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Indigenous skill making women empowered and independent

Indigenous skill making women empowered and independent

Geeta Devi, a resident of Nageswari village is one among those women who are preserving the unique and skilled method of intricate pattern making.

Nageswari village of Tehrathum District, Province 1 consists of 26 households having the majority of indigenous people. The village lies at the end of the district due to which they are often unnoticed and are deprived of information and facilities provided by the local government as well as the other organizations.

The area is quite dry and lack of irrigation facilities has led to limitation in agricultural production. This has made life difficult. Women are left with less or no opportunities to become economically independent. Women of this community possess indigenous skills of cotton weaving and making fabric out of it. Only women from older generation possess this skill and if not passed to the new generation it will be wiped out from the community.

Geeta remembers her first weaving experience and says, "During that time only a handful of women had this skill. I always saw my mother-in-law and sister-in-law busy all day weaving the cotton to make beautiful fabrics. I got inspired by them and learnt this amazing skill. Initially it was just an interest but now it has become the source of our family income."

"Our village is a dry zone, and there is shortage of water throughout the year which affects our agricultural production. We have a small piece of land, but are unable to have enough produce due to lack of proper irrigation facilities. However, cotton requires less water and grows well in dry land. With the seed support from ActionAid Nepal (AAN) and Deurali Society (AANs partner organization), we started to grow cotton in our land and it really grew well," Geeta shared. "Through the Reflect circle (empowerment group) AAN also provided training to members of the group. I trained 15 women/girls to process the cotton as well as weaving. AAN also provided required equipment for cotton weaving, which has been installed in the community building. It has made the weaving easier."

A Reflect circle was formed in coordination with the local partners. The group included one member each from 26 households. Initially, the meetings were conducted weekly to identify potential areas for economic development and cotton farming as well as weaving was found to be appropriate alternatives for livelihood. AAN supported NRs 23,930/- to procure cotton seed. The cotton farming was started in 11,192.28 sq meter land. As the production of the cotton increased, it demanded weaving equipment. Additionally, AAN supported Rs. 30,560/- to buy the required weaving equipment. Fifteen people were provided with 3 months training of processing the cotton and weaving the cotton fabric which is called "Khadi" in local language.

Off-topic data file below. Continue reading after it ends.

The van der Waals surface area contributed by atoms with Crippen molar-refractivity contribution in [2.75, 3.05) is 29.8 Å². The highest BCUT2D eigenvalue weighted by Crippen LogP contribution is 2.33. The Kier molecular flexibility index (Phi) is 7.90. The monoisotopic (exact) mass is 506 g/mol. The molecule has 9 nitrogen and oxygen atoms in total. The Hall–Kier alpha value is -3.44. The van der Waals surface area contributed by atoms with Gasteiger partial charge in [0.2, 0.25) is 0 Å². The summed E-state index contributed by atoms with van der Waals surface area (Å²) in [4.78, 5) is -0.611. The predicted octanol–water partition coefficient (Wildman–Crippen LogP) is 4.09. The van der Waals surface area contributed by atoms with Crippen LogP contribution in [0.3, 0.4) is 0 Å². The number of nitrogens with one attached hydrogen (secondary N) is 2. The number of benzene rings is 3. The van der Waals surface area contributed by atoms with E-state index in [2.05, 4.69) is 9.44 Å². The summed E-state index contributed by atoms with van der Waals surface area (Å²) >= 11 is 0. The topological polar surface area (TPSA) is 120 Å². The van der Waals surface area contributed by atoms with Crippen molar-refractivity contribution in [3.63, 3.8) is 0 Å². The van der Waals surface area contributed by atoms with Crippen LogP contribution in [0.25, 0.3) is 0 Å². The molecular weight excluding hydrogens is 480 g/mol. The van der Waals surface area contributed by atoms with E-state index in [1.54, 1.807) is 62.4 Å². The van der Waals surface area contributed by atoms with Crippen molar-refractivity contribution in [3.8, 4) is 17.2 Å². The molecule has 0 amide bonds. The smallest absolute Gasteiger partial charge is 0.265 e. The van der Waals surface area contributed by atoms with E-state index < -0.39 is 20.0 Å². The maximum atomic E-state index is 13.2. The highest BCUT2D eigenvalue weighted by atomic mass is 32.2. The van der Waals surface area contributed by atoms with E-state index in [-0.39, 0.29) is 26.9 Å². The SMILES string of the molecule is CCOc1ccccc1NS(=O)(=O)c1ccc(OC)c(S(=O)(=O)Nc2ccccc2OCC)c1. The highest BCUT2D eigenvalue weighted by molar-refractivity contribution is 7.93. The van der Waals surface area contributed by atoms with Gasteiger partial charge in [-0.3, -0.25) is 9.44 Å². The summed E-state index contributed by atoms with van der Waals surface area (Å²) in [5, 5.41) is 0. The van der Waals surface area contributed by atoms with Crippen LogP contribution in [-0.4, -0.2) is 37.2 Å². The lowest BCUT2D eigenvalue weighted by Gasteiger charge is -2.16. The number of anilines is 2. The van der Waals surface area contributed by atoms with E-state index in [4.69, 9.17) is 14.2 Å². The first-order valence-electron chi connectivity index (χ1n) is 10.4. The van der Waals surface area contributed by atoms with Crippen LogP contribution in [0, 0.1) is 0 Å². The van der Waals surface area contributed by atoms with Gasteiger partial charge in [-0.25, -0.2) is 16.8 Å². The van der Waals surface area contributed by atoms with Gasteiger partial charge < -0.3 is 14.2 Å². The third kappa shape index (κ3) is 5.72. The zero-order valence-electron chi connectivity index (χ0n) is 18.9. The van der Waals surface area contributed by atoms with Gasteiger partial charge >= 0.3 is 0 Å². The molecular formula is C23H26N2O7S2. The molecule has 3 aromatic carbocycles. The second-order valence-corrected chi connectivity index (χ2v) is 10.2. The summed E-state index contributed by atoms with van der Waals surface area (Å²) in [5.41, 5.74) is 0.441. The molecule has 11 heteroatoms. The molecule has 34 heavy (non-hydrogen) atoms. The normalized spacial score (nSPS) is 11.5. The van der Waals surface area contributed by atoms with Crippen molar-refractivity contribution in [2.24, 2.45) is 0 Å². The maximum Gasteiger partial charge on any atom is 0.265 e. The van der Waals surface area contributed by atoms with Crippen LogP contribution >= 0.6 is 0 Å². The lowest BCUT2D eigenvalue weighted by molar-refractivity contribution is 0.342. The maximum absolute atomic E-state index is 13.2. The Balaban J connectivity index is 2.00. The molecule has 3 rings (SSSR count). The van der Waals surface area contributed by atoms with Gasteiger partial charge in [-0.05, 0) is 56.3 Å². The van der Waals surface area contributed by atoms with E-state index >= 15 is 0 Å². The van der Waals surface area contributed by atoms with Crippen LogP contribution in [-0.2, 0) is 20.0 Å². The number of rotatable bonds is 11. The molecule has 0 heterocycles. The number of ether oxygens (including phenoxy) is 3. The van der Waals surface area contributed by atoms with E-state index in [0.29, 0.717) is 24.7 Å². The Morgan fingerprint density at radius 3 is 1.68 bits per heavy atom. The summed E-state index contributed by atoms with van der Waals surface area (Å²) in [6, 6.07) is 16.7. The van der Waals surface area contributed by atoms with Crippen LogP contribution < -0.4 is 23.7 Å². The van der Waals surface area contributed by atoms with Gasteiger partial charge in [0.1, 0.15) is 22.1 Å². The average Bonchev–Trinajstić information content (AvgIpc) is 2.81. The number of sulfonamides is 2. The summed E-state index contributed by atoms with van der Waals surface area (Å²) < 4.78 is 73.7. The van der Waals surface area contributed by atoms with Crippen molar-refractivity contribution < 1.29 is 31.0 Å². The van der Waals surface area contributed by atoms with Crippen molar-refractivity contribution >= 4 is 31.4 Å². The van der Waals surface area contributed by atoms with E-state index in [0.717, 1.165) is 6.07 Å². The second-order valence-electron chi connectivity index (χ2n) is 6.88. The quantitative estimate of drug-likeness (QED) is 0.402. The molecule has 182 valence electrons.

These weavers felt the need of a separate place for weaving as it produces a lot of dust during the cotton processing. With the support from ActionAid and community contribution a separate building has been constructed and used for Khadi production.

As a result of training and equipment support, 16 families are continuously involved in cotton farming and 4 families are engaged in producing the khadi clothes from which they earn NRs 1 lakh to 2 lakhs annually. This has also attracted the new generation and many young girls are learning this skill.


Indigenous skill making women empowered and independent
Geeta demonstrating a sample dress that has been prepared by the fabric she made by weaving cotton
ActionAid Nepal

Geeta Shared, "I am glad that I am able to contribute to preserve the indigenous skills of our community and transfer them to the new generation. Through cotton farming and weaving I earn about NRs 150,000/- annually which is three times more than food crops farming. My husband and children help me in this process from growing cotton, harvesting, processing, weaving and selling. I feel this is more like a teamwork. All the villagers can make more out of this if we can draw the attention of local government in promoting the farming, develop a good marketing strategy and bring innovation in the fabrics. "

This progress has also contributed in recognition of the village throughout the district. People from the neighboring districts come and buy cotton fabrics directly from them. Having enhanced income has made the women feel confident and empowered. They can now participate in the decision-making process of their family.  "I had never imagined that we could make our living through these skills. Thankyou ActionAid for supporting us throughout and bringing hope into our lives," added Geeta.

Khadi clothes production is the tradition of Limbu and Tamang communities. Only few families are engaged in preserving and promoting cotton farming as well as weaving. Gradually the demand of Khadi clothes has been increasing but due to the less production the cost is expensive than other readymade fabrics available in the market. If the local government can promote commercial farming and weaving, a lot of employment opportunities will be created within the village and can be a great source of income for sustainable livelihood.